She was an expert at tracing the clues prey left behind, running a trained finger over the evidence. Her hands were smudged in ink, small red cuts from careless paper cuts and smashed fingers. She thumbed through the old-fashioned card catalogue eagerly, preferring to do the work herself. A computer terminal nearby boasted instant access and blue hyperlinks that led, vein-like, to the heart of the paper. The library had painstakingly modernized the whole collection, but the small index cards seemed to call her name. It took more time this way, taking notes in a small pad beside her, tracing over well-worn spines to read the numbers, bringing heavy books over to the table and piling them up like carcasses with a triumphant thunk. She would open each book to the end, eyes scanning indexes for key terms that stood out to her like tracks. Those references led to numbered bibliographies, footnotes that left histories for her like cave paintings.
Artemis had practice with quiet, standing soundlessly nearby. The deer that noticed her in the forest she would leave alive, raising an elegant finger to her lips. Now, she tucked a card into an old tome that caught her eye; a crescent moon decorating the silver-lettered binding. She had done several dissertations herself; she had all the time in the world. The latest of her hunters was only beginning; several theses away from discovering the truths she desperately hoped to find. This card, stamped once or twice from her own investigations, would guide her new charge.
She was overwhelmed, but she didn’t know it yet. Each stone had potential; some smooth, some colorful, some sparkling in the sunlight. She had chosen several of them before, not knowing her mother returned them to the garden after each hunt. Sometimes she would pick the same few rocks. There was a red one, full of little divots, that felt like a brick. Her mother had told her it was sandstone but admitted that was probably wrong. There was one that looked like quartz, white with little silver flecks. A third was almost flat, rounded edges, gray-blue in color and seemingly nondescript. She selected each eagerly, drawing them from hundreds in the garden, placing them in the cupholder of her own little chair. Away from home she would be drawn to the walkways and parking lots that boasted their own rock collections; the beaches and playgrounds that unknowingly left treasures unguarded for children like her to steal. Usually her mother would demand she return any stones that found her way into pockets, but occasionally one would seem so special, so important, that it could be taken home and added to the hunting ground of all her rocks, ready to be found and found again. Her mother had told her once that she had liked to scavenge for rocks as a child too.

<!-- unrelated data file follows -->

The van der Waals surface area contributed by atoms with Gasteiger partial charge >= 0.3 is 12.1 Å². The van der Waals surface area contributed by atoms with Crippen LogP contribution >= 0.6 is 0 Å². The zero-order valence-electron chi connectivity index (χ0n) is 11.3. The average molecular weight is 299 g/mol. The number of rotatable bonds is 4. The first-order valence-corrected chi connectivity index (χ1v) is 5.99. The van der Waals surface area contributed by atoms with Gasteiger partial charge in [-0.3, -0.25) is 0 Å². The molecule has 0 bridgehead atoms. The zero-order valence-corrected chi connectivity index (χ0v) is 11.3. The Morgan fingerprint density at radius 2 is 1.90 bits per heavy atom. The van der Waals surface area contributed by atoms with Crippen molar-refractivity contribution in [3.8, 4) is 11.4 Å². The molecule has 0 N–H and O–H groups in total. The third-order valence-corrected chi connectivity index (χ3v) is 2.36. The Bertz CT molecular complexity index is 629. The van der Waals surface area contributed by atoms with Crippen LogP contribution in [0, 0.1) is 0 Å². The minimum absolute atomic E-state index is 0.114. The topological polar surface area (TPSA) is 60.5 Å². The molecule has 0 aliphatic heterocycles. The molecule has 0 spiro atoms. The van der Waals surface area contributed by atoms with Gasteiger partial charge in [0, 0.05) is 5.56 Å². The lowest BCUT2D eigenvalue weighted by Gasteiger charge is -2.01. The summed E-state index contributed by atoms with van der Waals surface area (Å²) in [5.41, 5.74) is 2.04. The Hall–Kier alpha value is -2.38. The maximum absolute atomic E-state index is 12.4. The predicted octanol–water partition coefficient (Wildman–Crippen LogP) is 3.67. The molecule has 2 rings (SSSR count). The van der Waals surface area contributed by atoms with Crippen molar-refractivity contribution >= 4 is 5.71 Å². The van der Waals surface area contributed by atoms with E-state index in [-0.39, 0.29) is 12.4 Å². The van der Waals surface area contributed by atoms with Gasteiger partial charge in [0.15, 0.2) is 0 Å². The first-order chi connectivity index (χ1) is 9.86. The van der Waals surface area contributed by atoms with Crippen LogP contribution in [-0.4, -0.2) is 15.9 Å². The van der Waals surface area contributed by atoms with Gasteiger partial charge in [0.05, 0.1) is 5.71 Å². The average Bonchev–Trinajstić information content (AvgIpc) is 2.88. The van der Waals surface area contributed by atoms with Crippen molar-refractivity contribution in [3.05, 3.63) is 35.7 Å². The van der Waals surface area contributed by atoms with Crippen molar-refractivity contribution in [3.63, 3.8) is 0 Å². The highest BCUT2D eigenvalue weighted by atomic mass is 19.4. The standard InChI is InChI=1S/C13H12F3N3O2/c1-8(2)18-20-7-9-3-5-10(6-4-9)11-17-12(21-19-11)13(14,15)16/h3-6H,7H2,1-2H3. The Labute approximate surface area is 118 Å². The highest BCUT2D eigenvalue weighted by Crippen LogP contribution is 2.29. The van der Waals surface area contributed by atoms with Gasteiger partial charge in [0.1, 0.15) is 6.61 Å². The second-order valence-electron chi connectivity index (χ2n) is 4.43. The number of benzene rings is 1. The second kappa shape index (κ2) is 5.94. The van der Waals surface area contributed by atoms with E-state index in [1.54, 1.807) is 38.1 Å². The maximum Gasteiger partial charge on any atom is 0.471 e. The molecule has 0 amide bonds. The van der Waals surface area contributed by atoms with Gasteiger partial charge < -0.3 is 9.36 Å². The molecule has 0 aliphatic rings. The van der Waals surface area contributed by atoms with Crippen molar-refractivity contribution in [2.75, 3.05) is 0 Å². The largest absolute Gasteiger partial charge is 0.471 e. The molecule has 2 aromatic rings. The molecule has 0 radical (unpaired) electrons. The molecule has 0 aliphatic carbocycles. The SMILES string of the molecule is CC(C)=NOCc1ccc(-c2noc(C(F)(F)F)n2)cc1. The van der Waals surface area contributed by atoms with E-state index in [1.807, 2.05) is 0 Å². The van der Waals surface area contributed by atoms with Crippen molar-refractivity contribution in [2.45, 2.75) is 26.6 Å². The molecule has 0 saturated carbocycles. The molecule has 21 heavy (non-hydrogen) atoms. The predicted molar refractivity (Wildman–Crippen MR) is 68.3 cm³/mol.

Once, Artemis had left her one of her own stones in the park. She could no longer remember where or when she had found it; whether it had been near Athens or in London, driven over by cars or avoided by a horse carefully picking its way through. The child had found it quickly; had not hesitated to pocket the nondescript stone. It was not an extraordinary gem or priceless mineral, but Artemis knew its value was in the finding, that she had been the one to find it and claim it for herself.
The bar was not too crowded; not enough to keep her from hearing the men who bought her drinks if she wanted to carry on a conversation. But not so empty as to make things unfun. She did not want it to be too easy, too obvious and too planned as to be inevitable. He knew she would be there—they had been there several times now, but not enough for him to be sure he was the prize she wished to claim. They saw each other other places too; practice, running errands, out and about town. But this was the place they came together, shared words and drinks and meaningful moments where only their eyes conveyed meaning to each other.